Now given that cards do have a max rank, it just sets a ‘when can you face other max players’ timeline, much like Clash of Clans or Boom Beach does. If you pay you get their quicker, but that’s basically it. And while the game isn’t CoC in terms of depth and strategy, it isn’t simple, so like in a lot of P2S games, you’re going to have a real rough learning curve once you move up to face those on your level, and I suspect a lot of whales quit at that point. I’ve seen it in CoC, and I’m sure it will/has happened in CR.

  • Yep, agreed on the depth and learning curve. There’s a surprising amount of depth to the game, especially as I start facing people with more deck diversity.

    Pay to win and pay to skip or pay to get to the end or pay to get the best — it’s all the same. It’s fair, though. I’ll happily get there not spending a dime. I think that’s fairly easy to do in Clash Royale — at least get pretty far.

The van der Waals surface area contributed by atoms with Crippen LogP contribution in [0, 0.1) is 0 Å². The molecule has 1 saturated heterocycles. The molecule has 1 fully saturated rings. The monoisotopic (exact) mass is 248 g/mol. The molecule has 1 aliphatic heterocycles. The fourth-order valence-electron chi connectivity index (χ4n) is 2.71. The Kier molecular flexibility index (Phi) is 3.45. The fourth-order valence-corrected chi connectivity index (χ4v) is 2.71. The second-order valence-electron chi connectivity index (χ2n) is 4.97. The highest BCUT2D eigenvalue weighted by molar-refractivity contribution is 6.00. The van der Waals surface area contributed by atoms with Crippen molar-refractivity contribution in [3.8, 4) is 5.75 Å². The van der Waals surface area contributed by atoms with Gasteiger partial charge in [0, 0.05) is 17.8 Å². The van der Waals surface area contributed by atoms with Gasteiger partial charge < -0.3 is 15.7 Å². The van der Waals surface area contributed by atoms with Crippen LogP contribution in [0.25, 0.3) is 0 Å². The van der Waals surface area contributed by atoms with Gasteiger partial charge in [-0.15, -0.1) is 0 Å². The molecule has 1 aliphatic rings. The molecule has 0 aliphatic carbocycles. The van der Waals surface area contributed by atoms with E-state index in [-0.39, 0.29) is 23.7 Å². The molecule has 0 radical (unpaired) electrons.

• I have also been playing this game.
    I like it, for the reasons you listed Keen, but unlike you I there is something that annoys me
    and that is the matchmaking.

    See strategy and outmaneuvering an opponent is nice and all, but your effort gets almost nullified,
    by getting matched against someone 1 or even 2 lvls above your lvl.
    They will have higher lvl and more advanced cards then you and on top of that
    Their towers and castle have more health and do more damage.

    The matchmaking is pure based on trophies ranking.
    Why should someone that is better then the average player be penalized like that?
    If you instead match an equal lvl vs another equal lvl then strategy and outplaying someone would feel much more rewarding and awesome. Now mix in some additional matchmaking so it takes into account the strength and rarity of the cards you use in the deck and the game would be great.